Rabbits are so much a part of the countryside that we take them for granted, but while the are now a vital part of the foodchain, they have only been here for less than a milennia . . . It is just over a century since Peter Rabbit ventured into Mr MacGregor’s garden. Until then […]
‘Mad as a March hare’ is a familiar expression, but one which means little to many young people. Few people fortunate enough to have seen a group of these surprisingly large creatures bouncing like boxing kangaroos across the frost-dusted grass will forget it however . . .
Barn owls are often described as ‘threatened’ or ‘declining’, but in reality they are far more common than most people imagine. Many are fooled into thinking they are absent because they are rarely seen. They assume that such comparatively large, white, bird that hunts in the half light of dawn and dusk would be highly visible if present.
After two or three disastrous breeding seasons, butterflies are fortunately beginning to appear in large numbers again. Thanks to their brightly coloured wings and nectar diet, these are one of the few popular insects families.
The coming weeks are the best time to see what must be our most colourful bird along our rivers and lakes. Even the most ignorant birdwatcher should have no difficultly recognising the small electric blue form streaking away low and fast across the water, for kingfishers are unmistakable with their bright metallic blue-green backs, orange breasts and red feet. At first glance the sexes appear identical, but when viewed close up, the female has a red lower mandible. In common with most birds, the young are drabber than their parents, only gaining the full iridescent plumage of their parents as they reach breeding age at a year old.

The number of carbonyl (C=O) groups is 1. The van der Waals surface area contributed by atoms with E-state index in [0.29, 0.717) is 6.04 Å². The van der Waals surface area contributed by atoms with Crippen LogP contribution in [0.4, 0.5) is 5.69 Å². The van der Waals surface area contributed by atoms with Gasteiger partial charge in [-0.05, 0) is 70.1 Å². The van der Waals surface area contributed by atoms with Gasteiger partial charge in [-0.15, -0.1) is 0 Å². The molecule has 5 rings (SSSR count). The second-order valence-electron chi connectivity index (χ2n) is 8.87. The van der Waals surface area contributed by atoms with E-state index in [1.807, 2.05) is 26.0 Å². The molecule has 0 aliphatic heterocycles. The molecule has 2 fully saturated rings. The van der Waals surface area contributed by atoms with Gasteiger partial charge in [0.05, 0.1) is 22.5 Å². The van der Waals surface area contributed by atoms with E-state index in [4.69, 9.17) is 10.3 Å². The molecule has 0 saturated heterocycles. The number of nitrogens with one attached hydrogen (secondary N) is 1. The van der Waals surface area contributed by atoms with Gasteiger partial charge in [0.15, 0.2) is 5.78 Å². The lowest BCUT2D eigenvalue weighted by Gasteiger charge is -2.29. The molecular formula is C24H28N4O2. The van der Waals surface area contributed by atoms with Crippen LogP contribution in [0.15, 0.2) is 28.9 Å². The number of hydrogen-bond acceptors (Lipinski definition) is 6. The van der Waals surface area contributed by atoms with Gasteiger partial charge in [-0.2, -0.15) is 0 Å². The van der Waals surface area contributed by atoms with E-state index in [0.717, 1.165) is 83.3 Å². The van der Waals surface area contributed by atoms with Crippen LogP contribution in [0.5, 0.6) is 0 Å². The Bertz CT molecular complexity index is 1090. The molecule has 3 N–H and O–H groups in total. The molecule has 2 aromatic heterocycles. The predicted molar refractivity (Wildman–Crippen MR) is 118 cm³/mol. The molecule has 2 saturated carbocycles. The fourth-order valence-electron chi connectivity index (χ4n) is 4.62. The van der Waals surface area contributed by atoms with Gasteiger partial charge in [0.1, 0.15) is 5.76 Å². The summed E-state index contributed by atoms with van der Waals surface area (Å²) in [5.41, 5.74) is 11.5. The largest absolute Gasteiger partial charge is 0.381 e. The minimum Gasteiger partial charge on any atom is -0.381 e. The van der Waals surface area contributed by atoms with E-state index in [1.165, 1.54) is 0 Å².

December 2009 – Partridge is available throughout the autumn and makes the perfect vehicle for a wild mushroom sauce…
Many innate fears are instinctive. Take for example, a child’s need of a nightlight. This is probably genetically programmed, plugged into a distant African past when leopards and lions lurked in the shadows to seize the unwary. Or there are entirely rational worries about heights – after all, one slip could mean death.
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